What to Do If a Creditor Sues
Receiving notice you’re being sued by a creditor can be one of the most frightening experiences you’ll ever have. Suddenly those letters and calls you’ve been receiving have some weight behind them and you’ll have no choice but to take action.
If you’ve been hiding from or ignoring your debt issues up to this point, now is the time to take things seriously. Failing to do so will result in the court finding in favor of the creditor and you’ll automatically face severe consequences.
Make Sure the Lawsuit – and the Debt – is Valid
First things first, don’t panic. Just because you’re being sued doesn’t mean you’ve lost all of your power. You have fewer options now, but you still have options.
Begin by reviewing the paperwork you’ve received regarding the lawsuit. Identify the parties to the suit and make sure you understand who is filing the lawsuit against you.
Is the plaintiff listed in the documents one you recognize as a creditor? If not, does the complaint explain how the plaintiff has come to have the power to file a case against you? Debt can be passed around, so it might take a bit of investigating to determine whether the complaint against you is legitimate.
Note the date you received the notice of the lawsuit from the process server. In most cases, you’ll have only 30 days to respond to the lawsuit, so you need to act relatively fast. If you fail to meet this deadline you’ll lose the case.
Next, You’ll Want to Investigate the Debt.
Assuming it’s legitimate, you’ll want to check the last activity on the account. If the last activity took place years ago there’s a chance the creditor or collector has lost its chance to collect on the debt. Each state has a statute of limitations that prevents collection after a certain period of time. So, for instance, in Florida, the statute of limitations is five years and if you’ve done nothing with the account in five years the collector cannot force you to pay.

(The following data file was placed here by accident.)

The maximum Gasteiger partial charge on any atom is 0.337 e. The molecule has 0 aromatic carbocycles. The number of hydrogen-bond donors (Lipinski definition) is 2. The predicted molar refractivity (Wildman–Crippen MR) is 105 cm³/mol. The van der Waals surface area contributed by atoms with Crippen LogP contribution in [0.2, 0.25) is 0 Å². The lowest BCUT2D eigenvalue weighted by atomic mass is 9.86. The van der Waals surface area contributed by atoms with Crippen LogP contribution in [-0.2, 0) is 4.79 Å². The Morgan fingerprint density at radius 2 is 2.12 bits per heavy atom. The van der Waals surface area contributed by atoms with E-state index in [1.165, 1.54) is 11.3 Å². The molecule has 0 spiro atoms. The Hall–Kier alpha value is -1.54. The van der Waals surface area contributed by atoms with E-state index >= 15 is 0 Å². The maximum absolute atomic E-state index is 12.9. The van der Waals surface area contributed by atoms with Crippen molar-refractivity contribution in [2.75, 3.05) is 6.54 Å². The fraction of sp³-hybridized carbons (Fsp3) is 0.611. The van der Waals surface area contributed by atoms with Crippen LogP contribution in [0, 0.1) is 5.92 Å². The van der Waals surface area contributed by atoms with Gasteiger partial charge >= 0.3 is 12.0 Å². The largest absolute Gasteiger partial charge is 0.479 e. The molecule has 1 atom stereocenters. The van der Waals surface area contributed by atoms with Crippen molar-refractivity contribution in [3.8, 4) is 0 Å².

If you just received service of a lawsuit on a debt you last made a payment on in 2010, the statute of limitations has passed and you are no longer obligated to pay. All you need to do is file an answer to the lawsuit proving the statute of limitations has passed and you’ll win the suit. To learn more about the statute of limitations on debt collectors, check out this information from The Balance.
Paying anything on debt beyond its statute of limitations reactivates the time frame collectors have to come after you. Avoid doing this at all costs.
Filing Your Answer
Now that you’re familiar with the complaint against you, it’s time to file your answer. Your attorney can help you with this step.
Contesting the lawsuit slows the creditor’s effort to be granted a judgment, so even if you know you are responsible for the debt it’s still important to answer. Doing so buys you time. Filing an answer can also put you in a better position to negotiate a settlement and gather the funds to make a payment.
Once you’ve taken care of filing your response and come up with a general plan for dealing with this specific debt, it’s time to assess your overall situation.
Was this lawsuit just a single misstep on a credit card that got out of hand or is it a symptom of a growing debt problem? Are additional lawsuits likely to follow? Has an account already been levied?
You might need to take more drastic action than simply responding to this lawsuit and resolving this single matter.
For more information on what to do if you are sued for what you owe on a debt or if you are concerned your financial situation is out of control, contact the Bankruptcy Law Offices of Robert M. Geller at 813-254-5696 for a free consultation.